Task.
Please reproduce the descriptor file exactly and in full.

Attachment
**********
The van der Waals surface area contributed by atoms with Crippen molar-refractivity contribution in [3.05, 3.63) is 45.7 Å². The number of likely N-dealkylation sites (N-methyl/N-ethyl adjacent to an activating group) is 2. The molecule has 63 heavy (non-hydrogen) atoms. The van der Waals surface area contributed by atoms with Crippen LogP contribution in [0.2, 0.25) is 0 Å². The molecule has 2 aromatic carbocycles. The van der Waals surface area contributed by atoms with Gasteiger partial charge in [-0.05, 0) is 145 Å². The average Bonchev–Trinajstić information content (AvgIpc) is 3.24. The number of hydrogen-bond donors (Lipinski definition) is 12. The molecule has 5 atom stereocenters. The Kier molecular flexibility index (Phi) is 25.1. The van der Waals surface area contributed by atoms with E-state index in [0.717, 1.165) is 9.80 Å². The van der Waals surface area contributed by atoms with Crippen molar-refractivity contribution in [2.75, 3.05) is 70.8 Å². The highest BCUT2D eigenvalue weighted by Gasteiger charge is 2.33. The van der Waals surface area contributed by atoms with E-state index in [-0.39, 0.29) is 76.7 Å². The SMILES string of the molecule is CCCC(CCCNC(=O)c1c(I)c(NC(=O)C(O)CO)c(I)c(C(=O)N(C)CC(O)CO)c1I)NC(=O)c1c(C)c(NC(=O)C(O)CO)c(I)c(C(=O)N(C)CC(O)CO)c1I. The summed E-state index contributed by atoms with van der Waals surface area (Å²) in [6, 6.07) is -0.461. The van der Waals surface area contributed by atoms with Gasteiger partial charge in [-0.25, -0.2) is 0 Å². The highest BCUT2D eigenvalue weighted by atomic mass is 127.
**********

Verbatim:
The van der Waals surface area contributed by atoms with Crippen molar-refractivity contribution in [3.05, 3.63) is 45.7 Å². The number of likely N-dealkylation sites (N-methyl/N-ethyl adjacent to an activating group) is 2. The molecule has 63 heavy (non-hydrogen) atoms. The van der Waals surface area contributed by atoms with Crippen LogP contribution in [0.2, 0.25) is 0 Å². The molecule has 2 aromatic carbocycles. The van der Waals surface area contributed by atoms with Gasteiger partial charge in [-0.05, 0) is 145 Å². The average Bonchev–Trinajstić information content (AvgIpc) is 3.24. The number of hydrogen-bond donors (Lipinski definition) is 12. The molecule has 5 atom stereocenters. The Kier molecular flexibility index (Phi) is 25.1. The van der Waals surface area contributed by atoms with E-state index in [0.717, 1.165) is 9.80 Å². The van der Waals surface area contributed by atoms with Crippen molar-refractivity contribution in [2.75, 3.05) is 70.8 Å². The highest BCUT2D eigenvalue weighted by Gasteiger charge is 2.33. The van der Waals surface area contributed by atoms with E-state index in [-0.39, 0.29) is 76.7 Å². The SMILES string of the molecule is CCCC(CCCNC(=O)c1c(I)c(NC(=O)C(O)CO)c(I)c(C(=O)N(C)CC(O)CO)c1I)NC(=O)c1c(C)c(NC(=O)C(O)CO)c(I)c(C(=O)N(C)CC(O)CO)c1I. The summed E-state index contributed by atoms with van der Waals surface area (Å²) in [6, 6.07) is -0.461. The van der Waals surface area contributed by atoms with Gasteiger partial charge in [-0.25, -0.2) is 0 Å². The highest BCUT2D eigenvalue weighted by atomic mass is 127.